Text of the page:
A Unified Theory of Chandler Parsons: Follow Up – My ideas earlier this week on the keys to Parsons’ success provoked some spirited discussion, particularly on the subject of Parsons’ ceiling. The conclusion that Parsons has reached his ceiling was not one I am happy to reach, but I felt it flowed naturally from the premise that Parsons succeeds because he makes the best decisions. Before elaborating on that point, I will qualify it by saying that it is not impossible for Parsons to improve, but the path upward for him is more difficult than for many other young players.
To support this point, I’ll refer you to the work of Kirk Goldsberry at Grantland, the crown prince of shot charts. Goldsberry presents Parsons’ shot chart, and remarks that “like Harden, he hates midrange shots, possessing a video-game-shot chart: all 3s, layups, and dunks. His 3-point shooting efficiency is highly spatially dependent: He’s great from the corners, but pretty bad from the wings.” I would argue that one of the quickest ways for a skilled player to improve his output is for him to start shooting more efficient shots (some of this is dependent on the coach’s play-calling). Parsons already has perhaps the most efficient shot selection in the league. If he is going to improve, it will be through the hard slogging of continued skill development. Parsons has shown ability to improve his basic skill set, with his boost in free throw percentage from 55 to 72 percent standing out as a perfect example.
One more glimmer of hope for Parsons: he averaged about 18 ppg with a ridiculous (for a wing) 51.7 percent shooting after the All-Star break, while sliding a bit on rebounds and assists. That may have been the result of possibly unsustainable 43 percent three-point shooting, or it may be a solid reflection of what to expect from him going forward. If Parsons produces at that level throughout his career, then I feel more confident in saying he has hit his ceiling, because that is where–based only on emotion and eye test–I feel like his ceiling should be.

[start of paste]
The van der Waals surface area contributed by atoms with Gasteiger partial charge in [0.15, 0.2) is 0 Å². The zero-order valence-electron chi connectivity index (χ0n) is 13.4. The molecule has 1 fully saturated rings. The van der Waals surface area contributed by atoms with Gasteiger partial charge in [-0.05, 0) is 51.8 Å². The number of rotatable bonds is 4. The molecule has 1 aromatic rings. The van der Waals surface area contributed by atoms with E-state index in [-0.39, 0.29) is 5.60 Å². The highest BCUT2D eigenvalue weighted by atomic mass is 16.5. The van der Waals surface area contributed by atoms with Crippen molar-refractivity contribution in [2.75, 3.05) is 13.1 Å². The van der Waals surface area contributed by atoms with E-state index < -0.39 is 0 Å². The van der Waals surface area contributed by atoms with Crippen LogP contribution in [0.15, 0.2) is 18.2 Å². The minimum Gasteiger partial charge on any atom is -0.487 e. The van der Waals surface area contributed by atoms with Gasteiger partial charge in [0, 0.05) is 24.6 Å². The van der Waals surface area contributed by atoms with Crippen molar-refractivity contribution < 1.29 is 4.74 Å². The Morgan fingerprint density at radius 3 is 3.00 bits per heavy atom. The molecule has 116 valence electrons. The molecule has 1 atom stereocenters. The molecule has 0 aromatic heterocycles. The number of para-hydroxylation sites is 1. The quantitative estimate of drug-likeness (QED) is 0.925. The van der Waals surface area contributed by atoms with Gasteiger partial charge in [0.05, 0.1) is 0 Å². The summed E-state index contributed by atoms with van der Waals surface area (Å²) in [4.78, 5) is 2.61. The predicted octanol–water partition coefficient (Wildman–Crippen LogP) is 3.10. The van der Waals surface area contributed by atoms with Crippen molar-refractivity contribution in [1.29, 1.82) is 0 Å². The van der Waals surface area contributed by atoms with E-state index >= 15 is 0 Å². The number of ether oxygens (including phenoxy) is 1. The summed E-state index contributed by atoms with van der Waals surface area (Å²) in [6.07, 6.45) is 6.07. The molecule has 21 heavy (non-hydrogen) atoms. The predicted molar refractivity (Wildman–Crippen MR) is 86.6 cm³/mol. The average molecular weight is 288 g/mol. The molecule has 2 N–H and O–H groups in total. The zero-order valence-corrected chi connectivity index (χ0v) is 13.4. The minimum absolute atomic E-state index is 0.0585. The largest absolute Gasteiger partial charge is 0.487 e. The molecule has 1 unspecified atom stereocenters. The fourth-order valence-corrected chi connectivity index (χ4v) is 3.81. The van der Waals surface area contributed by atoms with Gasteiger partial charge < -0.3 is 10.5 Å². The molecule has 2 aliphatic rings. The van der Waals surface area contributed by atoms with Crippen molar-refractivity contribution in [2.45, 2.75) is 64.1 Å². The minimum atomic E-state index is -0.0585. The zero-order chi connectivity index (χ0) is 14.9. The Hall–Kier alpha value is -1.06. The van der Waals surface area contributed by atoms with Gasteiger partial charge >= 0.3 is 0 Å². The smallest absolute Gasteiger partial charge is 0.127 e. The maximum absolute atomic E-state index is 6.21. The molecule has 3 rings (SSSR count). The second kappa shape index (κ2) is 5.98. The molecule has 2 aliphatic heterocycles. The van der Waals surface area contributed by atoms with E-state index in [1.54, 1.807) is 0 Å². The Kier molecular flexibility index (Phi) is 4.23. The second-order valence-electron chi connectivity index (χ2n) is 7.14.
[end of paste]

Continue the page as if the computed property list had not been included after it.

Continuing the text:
What To Expect When You’re Expecting – I was trying to find a video of Dwight Howard’s top career plays that was posted on NBA.com earlier this week, when I came across this video from about a month ago of Chris Webber analyzing Howard’s fit in Houston.
Webber gets going on how, based on comments Kevin McHale made during his broadcasting days, he thinks McHale will have Howard making a lot more rim runs than post ups. Then he gives some insight from his playing days:
I tell you what, I’ve tried to stop Dwight when all he does is run and turn around. I’ve tried to stop Shaq and guys with that type of body mass. And if (Howard) runs hard the way that they run the ball, you know, to me he can average 25 points easily without plays being called for him.
Also, the way Webber describes what James Harden does to the big man defending the pick-and-roll will make you very excited for October 30th.
Oh, and I did find that video of Howard’s top career plays. All but one of them involved either a block or an off-ball cut. Just one involves a post move, but to be fair to Dwight, it was a move that few big men can pull off. Most of them involve alley-oops that even Greg Smith can’t pull off when he’s daydreaming.
The Holy Hand-Grenade – Lets face it, only a select few teams have the weapons to knock the Heat off track for a third championship. In David Thorpe’s latest ESPN Insider article, he examines what it would take to beat LeBron and Co. In his first installment, he said it would take rim protection and elite 3-point shooting (check and check for the Rockets). This time he said it would also take superstar talent (Dwight and James, raise your hands. There you are. Good.) and elite defense. The second part is where Houston may be weighed in the balances and found lacking. Thorpe writes:
Houston should improve due to Howard’s presence inside, although the Rockets’ youth will limit how well they defend certain aspects of the game, such as the pick-and-roll.
Houston has the weapons to be contenders this year, but it may take some time before those weapons can be properly deployed.
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